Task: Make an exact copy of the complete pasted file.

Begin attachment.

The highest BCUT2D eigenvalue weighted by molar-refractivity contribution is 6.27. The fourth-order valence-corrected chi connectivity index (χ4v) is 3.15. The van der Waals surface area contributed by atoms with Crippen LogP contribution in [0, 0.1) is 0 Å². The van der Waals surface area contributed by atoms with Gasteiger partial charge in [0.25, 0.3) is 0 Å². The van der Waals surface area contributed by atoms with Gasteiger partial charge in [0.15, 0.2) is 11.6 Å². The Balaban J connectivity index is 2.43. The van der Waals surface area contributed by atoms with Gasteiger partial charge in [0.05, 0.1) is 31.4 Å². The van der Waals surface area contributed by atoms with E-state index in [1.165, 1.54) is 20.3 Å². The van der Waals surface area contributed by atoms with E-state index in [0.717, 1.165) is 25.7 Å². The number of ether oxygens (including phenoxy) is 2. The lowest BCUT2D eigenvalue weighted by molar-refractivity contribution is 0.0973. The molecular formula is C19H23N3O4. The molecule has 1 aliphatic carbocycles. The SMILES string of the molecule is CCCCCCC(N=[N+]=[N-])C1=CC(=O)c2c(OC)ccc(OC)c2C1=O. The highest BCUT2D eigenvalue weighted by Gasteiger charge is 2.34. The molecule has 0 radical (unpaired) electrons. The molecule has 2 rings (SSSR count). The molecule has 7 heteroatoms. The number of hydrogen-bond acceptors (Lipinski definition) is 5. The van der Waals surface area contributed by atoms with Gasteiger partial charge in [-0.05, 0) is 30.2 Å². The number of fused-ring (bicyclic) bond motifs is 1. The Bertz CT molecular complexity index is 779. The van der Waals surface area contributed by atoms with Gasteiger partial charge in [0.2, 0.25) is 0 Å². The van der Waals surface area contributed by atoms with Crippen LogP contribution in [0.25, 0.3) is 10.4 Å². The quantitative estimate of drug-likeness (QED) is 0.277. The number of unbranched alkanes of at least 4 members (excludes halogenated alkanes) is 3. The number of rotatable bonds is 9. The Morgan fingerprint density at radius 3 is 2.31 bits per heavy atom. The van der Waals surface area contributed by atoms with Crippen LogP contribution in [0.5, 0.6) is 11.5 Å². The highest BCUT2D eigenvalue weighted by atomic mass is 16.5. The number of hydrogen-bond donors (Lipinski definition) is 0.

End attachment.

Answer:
The highest BCUT2D eigenvalue weighted by molar-refractivity contribution is 6.27. The fourth-order valence-corrected chi connectivity index (χ4v) is 3.15. The van der Waals surface area contributed by atoms with Crippen LogP contribution in [0, 0.1) is 0 Å². The van der Waals surface area contributed by atoms with Gasteiger partial charge in [0.25, 0.3) is 0 Å². The van der Waals surface area contributed by atoms with Gasteiger partial charge in [0.15, 0.2) is 11.6 Å². The Balaban J connectivity index is 2.43. The van der Waals surface area contributed by atoms with Gasteiger partial charge in [0.05, 0.1) is 31.4 Å². The van der Waals surface area contributed by atoms with E-state index in [1.165, 1.54) is 20.3 Å². The van der Waals surface area contributed by atoms with E-state index in [0.717, 1.165) is 25.7 Å². The number of ether oxygens (including phenoxy) is 2. The lowest BCUT2D eigenvalue weighted by molar-refractivity contribution is 0.0973. The molecular formula is C19H23N3O4. The molecule has 1 aliphatic carbocycles. The SMILES string of the molecule is CCCCCCC(N=[N+]=[N-])C1=CC(=O)c2c(OC)ccc(OC)c2C1=O. The highest BCUT2D eigenvalue weighted by Gasteiger charge is 2.34. The molecule has 0 radical (unpaired) electrons. The molecule has 2 rings (SSSR count). The molecule has 7 heteroatoms. The number of hydrogen-bond acceptors (Lipinski definition) is 5. The van der Waals surface area contributed by atoms with Gasteiger partial charge in [-0.05, 0) is 30.2 Å². The number of fused-ring (bicyclic) bond motifs is 1. The Bertz CT molecular complexity index is 779. The van der Waals surface area contributed by atoms with Gasteiger partial charge in [0.2, 0.25) is 0 Å². The van der Waals surface area contributed by atoms with Crippen LogP contribution in [0.25, 0.3) is 10.4 Å². The quantitative estimate of drug-likeness (QED) is 0.277. The number of unbranched alkanes of at least 4 members (excludes halogenated alkanes) is 3. The number of rotatable bonds is 9. The Morgan fingerprint density at radius 3 is 2.31 bits per heavy atom. The van der Waals surface area contributed by atoms with Crippen LogP contribution in [0.5, 0.6) is 11.5 Å². The highest BCUT2D eigenvalue weighted by atomic mass is 16.5. The number of hydrogen-bond donors (Lipinski definition) is 0.